According to all the interviewed ex-combatants, the main recruiter was a man called “Rashid”, also known as “Sunday/Sunde Charles”, who covered the cost of travel for the recruits from his house in Bujumbura, and liaised with Nyamusaraba in Congo. Once in the P5 camps, the recruits underwent four to six weeks’ basic military training.

The former rebels also told the GoE that in February, April and June 2018, various quantities of weapons and ammunition were delivered to them (P5 Group).

“Ammunition came in both boxes and bags and was well-packed,” they testified, to the UN Group of Experts, further telling them that the weapons were brought from Burundi to DRC through Rumonge.

In Uganda it is no secret how closely Museveni works with Kayumba Nyamwasa’s RNC. RNC bigwigs like Tribert Ayabatwa Rujugiro run businesses in Uganda that merely front for the group. Moreover, Uganda’s Directorate of Military Intelligence (CMI) is tasked, in direct collusion with RNC agents, with most of the anti-Rwanda activity in Uganda.

They recruit fighters in areas with Banyarwanda populations anywhere in Uganda. They target young men to recruit, and harass, jail, or torture those that refuse to join the RNC. They identify Rwandan nationals in Uganda that have money, such as businessmen, big farmers and others to become “contributors of funds or was materials”.

Anyone that refuses is marked, to be “fixed” later. Either one is arrested on charges of “espionage” (that are never proven, but for which nonetheless a person can be imprisoned for months, even years, while suffering torture). Or CMI operatives may shove a gun at someone, then arrest that person on a charge of “illegal firearms possession”. They also abduct, kidnap and torture Rwandans just because they are Rwandans.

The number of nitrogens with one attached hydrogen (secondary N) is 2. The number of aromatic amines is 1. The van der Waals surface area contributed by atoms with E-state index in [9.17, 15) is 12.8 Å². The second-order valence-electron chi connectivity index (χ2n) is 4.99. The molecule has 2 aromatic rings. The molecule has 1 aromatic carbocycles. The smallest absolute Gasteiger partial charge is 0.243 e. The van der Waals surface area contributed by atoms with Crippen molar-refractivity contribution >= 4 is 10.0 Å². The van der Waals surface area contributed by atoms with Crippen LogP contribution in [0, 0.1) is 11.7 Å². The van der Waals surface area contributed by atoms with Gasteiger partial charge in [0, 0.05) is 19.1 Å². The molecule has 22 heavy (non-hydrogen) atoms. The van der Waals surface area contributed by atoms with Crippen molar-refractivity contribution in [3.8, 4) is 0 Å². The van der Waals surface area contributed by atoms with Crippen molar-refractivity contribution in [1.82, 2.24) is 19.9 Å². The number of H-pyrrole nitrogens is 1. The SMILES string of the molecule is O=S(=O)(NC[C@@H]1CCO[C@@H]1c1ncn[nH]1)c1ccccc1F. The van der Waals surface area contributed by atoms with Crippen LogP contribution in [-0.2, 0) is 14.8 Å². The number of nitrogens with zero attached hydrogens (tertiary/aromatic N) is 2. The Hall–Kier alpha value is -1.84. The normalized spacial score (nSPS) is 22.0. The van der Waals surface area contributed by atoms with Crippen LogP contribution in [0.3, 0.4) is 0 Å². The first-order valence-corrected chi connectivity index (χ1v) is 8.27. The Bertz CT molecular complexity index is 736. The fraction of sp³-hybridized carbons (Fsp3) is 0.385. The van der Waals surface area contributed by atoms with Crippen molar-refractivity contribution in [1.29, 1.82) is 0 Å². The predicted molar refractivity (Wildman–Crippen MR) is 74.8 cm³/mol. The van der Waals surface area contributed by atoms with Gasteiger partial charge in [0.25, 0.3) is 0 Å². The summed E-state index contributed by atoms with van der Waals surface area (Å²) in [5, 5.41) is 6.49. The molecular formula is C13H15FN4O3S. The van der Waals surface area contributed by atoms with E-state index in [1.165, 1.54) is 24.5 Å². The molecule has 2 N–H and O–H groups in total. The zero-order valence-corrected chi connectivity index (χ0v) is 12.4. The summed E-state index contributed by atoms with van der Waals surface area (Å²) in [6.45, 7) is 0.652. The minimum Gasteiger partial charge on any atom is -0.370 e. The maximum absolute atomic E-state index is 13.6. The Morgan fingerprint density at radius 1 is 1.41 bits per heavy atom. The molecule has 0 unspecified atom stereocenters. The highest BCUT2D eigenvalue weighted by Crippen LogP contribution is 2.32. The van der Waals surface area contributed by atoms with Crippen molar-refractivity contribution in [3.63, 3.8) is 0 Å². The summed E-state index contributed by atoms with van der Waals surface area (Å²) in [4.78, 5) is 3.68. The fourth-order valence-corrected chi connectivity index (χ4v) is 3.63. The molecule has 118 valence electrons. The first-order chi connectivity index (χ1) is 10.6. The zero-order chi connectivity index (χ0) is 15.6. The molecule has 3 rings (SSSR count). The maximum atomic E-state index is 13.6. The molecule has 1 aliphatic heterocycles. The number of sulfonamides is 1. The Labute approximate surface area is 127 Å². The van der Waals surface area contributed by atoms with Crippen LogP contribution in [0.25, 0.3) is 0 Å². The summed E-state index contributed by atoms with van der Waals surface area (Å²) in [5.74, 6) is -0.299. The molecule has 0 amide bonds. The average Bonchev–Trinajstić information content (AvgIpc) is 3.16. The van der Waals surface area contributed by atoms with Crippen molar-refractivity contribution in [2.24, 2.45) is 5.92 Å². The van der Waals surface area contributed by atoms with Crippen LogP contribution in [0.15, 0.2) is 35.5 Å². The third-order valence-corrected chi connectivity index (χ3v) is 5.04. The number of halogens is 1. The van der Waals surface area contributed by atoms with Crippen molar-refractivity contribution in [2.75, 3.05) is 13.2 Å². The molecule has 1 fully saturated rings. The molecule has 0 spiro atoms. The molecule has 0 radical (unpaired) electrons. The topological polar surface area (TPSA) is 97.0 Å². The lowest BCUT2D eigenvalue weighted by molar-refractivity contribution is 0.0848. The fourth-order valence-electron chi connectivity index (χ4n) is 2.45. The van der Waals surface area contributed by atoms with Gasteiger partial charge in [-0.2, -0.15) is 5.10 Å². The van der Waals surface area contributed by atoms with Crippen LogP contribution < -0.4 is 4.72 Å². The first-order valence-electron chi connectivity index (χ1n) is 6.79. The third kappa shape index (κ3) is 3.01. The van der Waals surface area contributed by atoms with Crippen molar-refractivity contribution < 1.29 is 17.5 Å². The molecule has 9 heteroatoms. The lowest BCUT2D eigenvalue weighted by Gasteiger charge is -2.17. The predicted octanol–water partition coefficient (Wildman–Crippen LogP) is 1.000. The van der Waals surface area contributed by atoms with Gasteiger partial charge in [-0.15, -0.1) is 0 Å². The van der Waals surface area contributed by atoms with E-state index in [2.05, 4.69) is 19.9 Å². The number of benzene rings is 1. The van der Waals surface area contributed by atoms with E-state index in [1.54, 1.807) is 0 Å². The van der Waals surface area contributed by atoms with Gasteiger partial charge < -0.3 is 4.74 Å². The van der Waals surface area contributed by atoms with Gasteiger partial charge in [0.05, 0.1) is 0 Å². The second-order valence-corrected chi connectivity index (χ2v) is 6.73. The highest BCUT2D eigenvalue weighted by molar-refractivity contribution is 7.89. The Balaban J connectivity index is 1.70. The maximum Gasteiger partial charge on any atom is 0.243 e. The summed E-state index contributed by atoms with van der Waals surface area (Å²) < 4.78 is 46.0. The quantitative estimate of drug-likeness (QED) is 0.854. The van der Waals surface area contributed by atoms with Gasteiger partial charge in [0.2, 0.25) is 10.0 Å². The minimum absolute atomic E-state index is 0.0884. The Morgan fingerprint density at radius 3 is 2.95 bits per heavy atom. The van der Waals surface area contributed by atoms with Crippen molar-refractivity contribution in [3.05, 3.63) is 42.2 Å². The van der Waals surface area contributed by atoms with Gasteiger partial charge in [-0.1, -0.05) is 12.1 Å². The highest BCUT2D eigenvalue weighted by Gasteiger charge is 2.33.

The Museveni regime has always denied complicity in efforts to destabilize Rwanda. The incident that laid Museveni completely bare happened in December 2017 when immigration officials at Kikagati, on the Ugandan border with Tanzania, stopped a group of 46 young Banyarwanda men from passing through.

The officials realized that their Uganda travel papers were forgeries, and alerted the border police, which arrested them. Upon interrogation, they disclosed it was CMI that had facilitated them with the documents. The young men first lied that they were going to Bujumbura for a bible fellowship. Upon closer interrogation they disclosed CMI had recruited them for the RNC, and that they were headed for the rebel group’s training camps in Minembwe, eastern DRC.

Their story became a tangled web, with Uganda Police accusing them of terrorism. But some “powerful” people “passed behind” and had them released from prison before they could be tried for terrorism.

Museveni would shamefacedly confess knowledge of the 46 rebel recruits at a joint press conference with his Rwandan counterpart in March last year. “But he did that only because President Kagame showed him incontrovertible proof, and he was obliged to confess!” commented an observer.

Going by the DRC official’s statement at the United Nations in New York, the Ugandan leader – and others like him – may soon also have to explain to the new president in Kinshasa why they have chosen to turn his country into a den of terrorists.